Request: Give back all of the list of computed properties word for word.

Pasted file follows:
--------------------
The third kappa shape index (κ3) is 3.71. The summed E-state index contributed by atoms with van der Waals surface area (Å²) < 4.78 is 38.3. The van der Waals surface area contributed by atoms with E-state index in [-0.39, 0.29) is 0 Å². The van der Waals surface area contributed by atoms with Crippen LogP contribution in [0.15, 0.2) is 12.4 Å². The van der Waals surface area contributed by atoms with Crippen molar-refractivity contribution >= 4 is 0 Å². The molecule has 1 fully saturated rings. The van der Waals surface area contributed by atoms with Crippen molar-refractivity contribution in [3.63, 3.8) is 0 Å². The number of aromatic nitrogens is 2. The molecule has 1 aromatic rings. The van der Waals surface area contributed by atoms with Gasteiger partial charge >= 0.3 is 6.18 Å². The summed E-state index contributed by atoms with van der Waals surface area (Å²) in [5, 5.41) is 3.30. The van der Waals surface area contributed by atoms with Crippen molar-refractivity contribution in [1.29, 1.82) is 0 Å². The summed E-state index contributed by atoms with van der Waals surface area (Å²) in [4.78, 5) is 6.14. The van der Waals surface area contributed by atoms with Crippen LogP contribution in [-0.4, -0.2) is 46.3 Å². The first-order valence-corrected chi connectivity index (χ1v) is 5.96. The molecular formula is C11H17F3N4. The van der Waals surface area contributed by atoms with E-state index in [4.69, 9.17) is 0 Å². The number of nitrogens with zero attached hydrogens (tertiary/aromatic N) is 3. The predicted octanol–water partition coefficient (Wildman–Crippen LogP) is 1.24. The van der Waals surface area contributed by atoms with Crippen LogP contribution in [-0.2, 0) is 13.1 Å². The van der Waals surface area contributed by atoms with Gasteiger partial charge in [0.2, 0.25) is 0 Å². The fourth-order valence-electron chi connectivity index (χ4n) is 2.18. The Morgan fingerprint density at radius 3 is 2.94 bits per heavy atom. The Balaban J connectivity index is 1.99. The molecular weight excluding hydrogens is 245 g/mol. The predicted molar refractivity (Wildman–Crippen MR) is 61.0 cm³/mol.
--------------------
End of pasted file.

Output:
The third kappa shape index (κ3) is 3.71. The summed E-state index contributed by atoms with van der Waals surface area (Å²) < 4.78 is 38.3. The van der Waals surface area contributed by atoms with E-state index in [-0.39, 0.29) is 0 Å². The van der Waals surface area contributed by atoms with Crippen LogP contribution in [0.15, 0.2) is 12.4 Å². The van der Waals surface area contributed by atoms with Crippen molar-refractivity contribution >= 4 is 0 Å². The molecule has 1 fully saturated rings. The van der Waals surface area contributed by atoms with Crippen molar-refractivity contribution in [3.63, 3.8) is 0 Å². The number of aromatic nitrogens is 2. The molecule has 1 aromatic rings. The van der Waals surface area contributed by atoms with Gasteiger partial charge >= 0.3 is 6.18 Å². The summed E-state index contributed by atoms with van der Waals surface area (Å²) in [5, 5.41) is 3.30. The van der Waals surface area contributed by atoms with Crippen molar-refractivity contribution in [1.29, 1.82) is 0 Å². The summed E-state index contributed by atoms with van der Waals surface area (Å²) in [4.78, 5) is 6.14. The van der Waals surface area contributed by atoms with Crippen LogP contribution in [-0.4, -0.2) is 46.3 Å². The first-order valence-corrected chi connectivity index (χ1v) is 5.96. The molecular formula is C11H17F3N4. The van der Waals surface area contributed by atoms with E-state index in [4.69, 9.17) is 0 Å². The number of nitrogens with zero attached hydrogens (tertiary/aromatic N) is 3. The predicted octanol–water partition coefficient (Wildman–Crippen LogP) is 1.24. The van der Waals surface area contributed by atoms with Crippen LogP contribution in [-0.2, 0) is 13.1 Å². The van der Waals surface area contributed by atoms with Gasteiger partial charge in [0.2, 0.25) is 0 Å². The fourth-order valence-electron chi connectivity index (χ4n) is 2.18. The Morgan fingerprint density at radius 3 is 2.94 bits per heavy atom. The Balaban J connectivity index is 1.99. The molecular weight excluding hydrogens is 245 g/mol. The predicted molar refractivity (Wildman–Crippen MR) is 61.0 cm³/mol.